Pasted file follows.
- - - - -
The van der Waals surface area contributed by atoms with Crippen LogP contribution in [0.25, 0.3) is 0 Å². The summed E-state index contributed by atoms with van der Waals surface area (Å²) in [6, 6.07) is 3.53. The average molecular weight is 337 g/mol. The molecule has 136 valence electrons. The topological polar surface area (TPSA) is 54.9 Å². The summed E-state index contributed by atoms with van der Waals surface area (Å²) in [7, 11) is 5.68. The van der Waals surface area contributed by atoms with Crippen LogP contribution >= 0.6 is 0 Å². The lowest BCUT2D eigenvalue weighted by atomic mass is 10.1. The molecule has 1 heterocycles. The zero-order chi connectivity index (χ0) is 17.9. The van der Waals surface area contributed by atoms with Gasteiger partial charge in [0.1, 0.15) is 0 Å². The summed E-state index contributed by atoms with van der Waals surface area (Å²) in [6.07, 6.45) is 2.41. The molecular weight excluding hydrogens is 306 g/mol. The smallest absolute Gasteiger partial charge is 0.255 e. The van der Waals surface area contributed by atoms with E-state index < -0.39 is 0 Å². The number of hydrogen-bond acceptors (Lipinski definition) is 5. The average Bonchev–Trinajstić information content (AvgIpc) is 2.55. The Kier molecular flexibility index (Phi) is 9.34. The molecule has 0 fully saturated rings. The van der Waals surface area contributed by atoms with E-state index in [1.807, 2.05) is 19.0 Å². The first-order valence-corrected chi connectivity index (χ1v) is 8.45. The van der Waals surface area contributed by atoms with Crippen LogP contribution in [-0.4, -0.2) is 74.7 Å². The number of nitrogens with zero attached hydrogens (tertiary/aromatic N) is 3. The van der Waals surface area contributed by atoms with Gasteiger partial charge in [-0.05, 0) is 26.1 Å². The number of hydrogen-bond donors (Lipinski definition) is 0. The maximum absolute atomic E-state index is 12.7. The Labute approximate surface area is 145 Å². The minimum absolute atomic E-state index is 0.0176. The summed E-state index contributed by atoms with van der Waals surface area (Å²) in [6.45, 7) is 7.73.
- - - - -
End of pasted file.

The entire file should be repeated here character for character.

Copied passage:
The van der Waals surface area contributed by atoms with Crippen LogP contribution in [0.25, 0.3) is 0 Å². The summed E-state index contributed by atoms with van der Waals surface area (Å²) in [6, 6.07) is 3.53. The average molecular weight is 337 g/mol. The molecule has 136 valence electrons. The topological polar surface area (TPSA) is 54.9 Å². The summed E-state index contributed by atoms with van der Waals surface area (Å²) in [7, 11) is 5.68. The van der Waals surface area contributed by atoms with Crippen LogP contribution >= 0.6 is 0 Å². The lowest BCUT2D eigenvalue weighted by atomic mass is 10.1. The molecule has 1 heterocycles. The zero-order chi connectivity index (χ0) is 17.9. The van der Waals surface area contributed by atoms with Gasteiger partial charge in [0.1, 0.15) is 0 Å². The summed E-state index contributed by atoms with van der Waals surface area (Å²) in [6.07, 6.45) is 2.41. The molecular weight excluding hydrogens is 306 g/mol. The smallest absolute Gasteiger partial charge is 0.255 e. The van der Waals surface area contributed by atoms with E-state index < -0.39 is 0 Å². The number of hydrogen-bond acceptors (Lipinski definition) is 5. The average Bonchev–Trinajstić information content (AvgIpc) is 2.55. The Kier molecular flexibility index (Phi) is 9.34. The molecule has 0 fully saturated rings. The van der Waals surface area contributed by atoms with E-state index in [1.807, 2.05) is 19.0 Å². The first-order valence-corrected chi connectivity index (χ1v) is 8.45. The van der Waals surface area contributed by atoms with Crippen LogP contribution in [-0.4, -0.2) is 74.7 Å². The number of nitrogens with zero attached hydrogens (tertiary/aromatic N) is 3. The van der Waals surface area contributed by atoms with Gasteiger partial charge in [-0.05, 0) is 26.1 Å². The number of hydrogen-bond donors (Lipinski definition) is 0. The maximum absolute atomic E-state index is 12.7. The Labute approximate surface area is 145 Å². The minimum absolute atomic E-state index is 0.0176. The summed E-state index contributed by atoms with van der Waals surface area (Å²) in [6.45, 7) is 7.73.